Max Schrems wasn't sure what he would get when he asked Facebook to send him a record of his personal data from three years of using the site.
What the 24-year-old Austrian law student didn't expect, though, was 1222 pages of data on a CD. It included chats he had deleted more than a year ago, "pokes" dating back to 2008, invitations to which he had never responded, let alone attended, and hundreds of other details.
Time for an "aha" moment.
In response, Schrems has launched an online campaign aimed at forcing the social media behemoth that has 800 million users to abide by European data privacy laws - something the Palo Alto, California-based company insists it already does.
Yet since Schrems launched his "Europe vs. Facebook" website in August, Facebook has increasingly been making overtures not only to Schrems, but to other Europeans concerned about data privacy, including Germany's data security watchdogs.
"Have we done enough in the past to deal with you? No," Facebook's director of European public policy, Richard Allan, testified Tuesday before a German parliamentary committee on new media. "Will we do more now? Yes."
The lawmakers were holding a hearing on privacy rights.
Europeans - Germans in particular - have long been more concerned about data privacy than their US peers. Still, the European campaign comes amid increased agitation in the US over what many view as invasive Internet marketing practices that allow consumers to be observed, analysed and harvested for profit, with no regard for their right to privacy.
Last month, several US privacy interest groups asked the US Federal Trade Commission in Washington to look into recent changes made by Facebook that give the company greater ability to disclose users' personal information to businesses than it used to have.
The German lawmakers brought up a raft of complaints Tuesday, from allegations that Facebook's "Like" button allows the company to track non-members Internet activity, to concerns over the company's use of facial recognition software on personal photos.
One of Schrems' main complaints with Facebook, he says, is that company retains information far longer than allowed under European law, which it most cases is limited to a few months.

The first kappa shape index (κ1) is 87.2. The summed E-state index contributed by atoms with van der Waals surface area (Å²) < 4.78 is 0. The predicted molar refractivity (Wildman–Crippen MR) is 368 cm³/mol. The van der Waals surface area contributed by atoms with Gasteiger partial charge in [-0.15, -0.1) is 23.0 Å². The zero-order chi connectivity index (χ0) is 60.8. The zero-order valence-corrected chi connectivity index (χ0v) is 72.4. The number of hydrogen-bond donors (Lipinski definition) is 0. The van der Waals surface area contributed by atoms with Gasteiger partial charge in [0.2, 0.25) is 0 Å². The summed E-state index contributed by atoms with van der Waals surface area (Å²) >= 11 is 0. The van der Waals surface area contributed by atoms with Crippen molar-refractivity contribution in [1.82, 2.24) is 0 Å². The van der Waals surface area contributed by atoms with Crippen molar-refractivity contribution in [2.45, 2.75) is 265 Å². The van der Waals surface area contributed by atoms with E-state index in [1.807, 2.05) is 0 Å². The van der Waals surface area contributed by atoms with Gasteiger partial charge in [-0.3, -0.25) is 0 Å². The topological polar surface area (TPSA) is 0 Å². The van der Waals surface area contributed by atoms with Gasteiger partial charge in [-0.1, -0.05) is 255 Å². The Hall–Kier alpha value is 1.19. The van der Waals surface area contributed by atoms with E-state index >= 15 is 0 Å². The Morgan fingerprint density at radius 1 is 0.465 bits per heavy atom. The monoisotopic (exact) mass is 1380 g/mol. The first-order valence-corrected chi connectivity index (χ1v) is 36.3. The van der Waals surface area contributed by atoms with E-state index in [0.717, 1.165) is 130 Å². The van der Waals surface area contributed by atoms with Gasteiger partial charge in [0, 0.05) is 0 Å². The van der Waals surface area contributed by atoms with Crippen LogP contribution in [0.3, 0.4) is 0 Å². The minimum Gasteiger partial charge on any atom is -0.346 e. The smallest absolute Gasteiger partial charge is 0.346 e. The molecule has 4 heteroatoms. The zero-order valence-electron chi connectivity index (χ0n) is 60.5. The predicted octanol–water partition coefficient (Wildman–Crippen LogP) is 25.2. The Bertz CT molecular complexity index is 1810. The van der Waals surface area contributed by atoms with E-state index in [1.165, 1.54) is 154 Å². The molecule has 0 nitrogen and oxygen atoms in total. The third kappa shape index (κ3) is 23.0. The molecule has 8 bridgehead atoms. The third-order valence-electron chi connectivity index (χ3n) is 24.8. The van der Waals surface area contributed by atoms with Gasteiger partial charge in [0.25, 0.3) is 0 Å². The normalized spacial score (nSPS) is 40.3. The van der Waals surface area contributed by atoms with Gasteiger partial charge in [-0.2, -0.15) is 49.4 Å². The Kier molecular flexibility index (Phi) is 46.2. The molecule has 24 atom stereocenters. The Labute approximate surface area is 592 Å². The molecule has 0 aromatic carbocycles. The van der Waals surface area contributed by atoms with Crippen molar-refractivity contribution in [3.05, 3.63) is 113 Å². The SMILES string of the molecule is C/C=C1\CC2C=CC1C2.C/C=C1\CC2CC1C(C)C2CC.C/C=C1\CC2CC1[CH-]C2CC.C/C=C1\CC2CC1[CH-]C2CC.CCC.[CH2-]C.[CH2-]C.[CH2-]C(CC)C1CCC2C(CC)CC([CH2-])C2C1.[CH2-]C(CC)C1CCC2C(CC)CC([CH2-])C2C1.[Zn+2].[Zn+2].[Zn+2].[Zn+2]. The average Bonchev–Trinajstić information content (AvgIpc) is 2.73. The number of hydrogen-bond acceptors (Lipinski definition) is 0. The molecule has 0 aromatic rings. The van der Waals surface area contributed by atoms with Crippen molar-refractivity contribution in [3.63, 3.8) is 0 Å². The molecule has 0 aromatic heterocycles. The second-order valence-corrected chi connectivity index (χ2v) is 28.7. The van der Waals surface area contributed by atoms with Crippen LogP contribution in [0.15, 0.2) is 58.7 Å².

"I wondered, what are they doing with my data?" Schrems said, sitting with his laptop in a Viennese coffee house. "I thought through everything that one can do with that amount of information, all the marketing that is possible."
Under European law, consumers have the right to request a record of the personal information held by a company. The law further stipulates that to retain data beyond the limit of several months, a company must have a reason to do so.
That issue has been the basis for several of the 22 formal complaints that Schrems and his group have lodged with the Irish Data Protection Commissioner - responsible for Facebook's Ireland-based European subsidiary, which serves all users outside of the US and Canada.
Schrems also disputes that the Facebook has given him all of the information it holds about him, arguing that he has only received information from 23 out of a possible 57 data categories.
Facebook insists it has given Schrems and others in his group all of the information that is legally required. Still, Facebook insists it is allowed to hold back data that includes "a range of other things that are not personal information, including Facebook's proprietary fraud protection measures, and 'any other analytical procedure that Facebook runs,'" a Facebook spokesman said.
"This is clearly not personal data, and Irish data protection law rightly places some valuable and reasonable limits on the data that has to be provided," said the spokesman, who did not give a name in keeping with company policy.
Ciara O'Sullivan, a spokeswoman for the Irish commissioner, said a formal investigation has been launched into Schrems' complaints. In addition, a routine audit of Facebook's Irish operation will be conducted sooner than planned, to give authorities a complete picture in weighing the requests.
"We look at the law, and whether something is in breach of that law or not, whether we need to bring an organization into compliance or not," O'Sullivan said in a telephone interview.
Allan repeatedly stressed that Facebook's view is that the way its service operates is completely compatible with European data protection law.
If an organization is found not to be in compliance, they receive a warning and are asked to mend their ways. If they fail to do so, they could face a fine of around €100,000 (NZ$173,000) - a drop in the bucket for a company valued by Goldman Sachs at US$50 billion.
Schrems, who has spent hours poring over his data and the European laws, points out that although the laws on data privacy are tough, there is little incentive for companies to follow them.
"I am not interested in money. What interests me is that the company follows the law," Schrems said. He argued that the only way that can happen is if Facebook users take matters into their own hands.
"It only takes a click to do something about it," he said.